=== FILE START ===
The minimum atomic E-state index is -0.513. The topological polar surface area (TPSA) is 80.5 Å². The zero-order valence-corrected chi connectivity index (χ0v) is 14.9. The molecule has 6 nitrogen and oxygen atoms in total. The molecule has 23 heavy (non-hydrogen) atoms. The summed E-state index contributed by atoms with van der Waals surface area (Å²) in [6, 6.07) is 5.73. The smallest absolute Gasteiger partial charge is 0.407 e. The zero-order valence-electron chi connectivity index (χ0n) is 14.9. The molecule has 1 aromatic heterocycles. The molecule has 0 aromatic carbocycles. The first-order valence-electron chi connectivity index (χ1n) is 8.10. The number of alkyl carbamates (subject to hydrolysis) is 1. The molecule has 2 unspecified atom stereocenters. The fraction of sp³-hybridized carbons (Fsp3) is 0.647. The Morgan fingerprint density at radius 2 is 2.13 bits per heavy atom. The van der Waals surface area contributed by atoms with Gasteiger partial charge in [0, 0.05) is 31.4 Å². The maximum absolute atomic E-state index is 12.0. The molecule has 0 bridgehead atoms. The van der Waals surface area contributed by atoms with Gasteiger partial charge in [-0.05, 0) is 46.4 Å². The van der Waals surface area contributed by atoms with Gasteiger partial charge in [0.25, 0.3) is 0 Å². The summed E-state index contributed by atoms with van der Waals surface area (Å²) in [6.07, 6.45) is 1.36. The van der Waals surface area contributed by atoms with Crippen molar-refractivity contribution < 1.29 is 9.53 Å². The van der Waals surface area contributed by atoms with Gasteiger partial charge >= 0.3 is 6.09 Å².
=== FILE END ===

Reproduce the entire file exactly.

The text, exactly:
The minimum atomic E-state index is -0.513. The topological polar surface area (TPSA) is 80.5 Å². The zero-order valence-corrected chi connectivity index (χ0v) is 14.9. The molecule has 6 nitrogen and oxygen atoms in total. The molecule has 23 heavy (non-hydrogen) atoms. The summed E-state index contributed by atoms with van der Waals surface area (Å²) in [6, 6.07) is 5.73. The smallest absolute Gasteiger partial charge is 0.407 e. The zero-order valence-electron chi connectivity index (χ0n) is 14.9. The molecule has 1 aromatic heterocycles. The molecule has 0 aromatic carbocycles. The first-order valence-electron chi connectivity index (χ1n) is 8.10. The number of alkyl carbamates (subject to hydrolysis) is 1. The molecule has 2 unspecified atom stereocenters. The fraction of sp³-hybridized carbons (Fsp3) is 0.647. The Morgan fingerprint density at radius 2 is 2.13 bits per heavy atom. The van der Waals surface area contributed by atoms with Gasteiger partial charge in [0, 0.05) is 31.4 Å². The maximum absolute atomic E-state index is 12.0. The molecule has 0 bridgehead atoms. The van der Waals surface area contributed by atoms with Gasteiger partial charge in [-0.05, 0) is 46.4 Å². The van der Waals surface area contributed by atoms with Gasteiger partial charge in [0.25, 0.3) is 0 Å². The summed E-state index contributed by atoms with van der Waals surface area (Å²) in [6.07, 6.45) is 1.36. The van der Waals surface area contributed by atoms with Crippen molar-refractivity contribution < 1.29 is 9.53 Å². The van der Waals surface area contributed by atoms with Gasteiger partial charge >= 0.3 is 6.09 Å².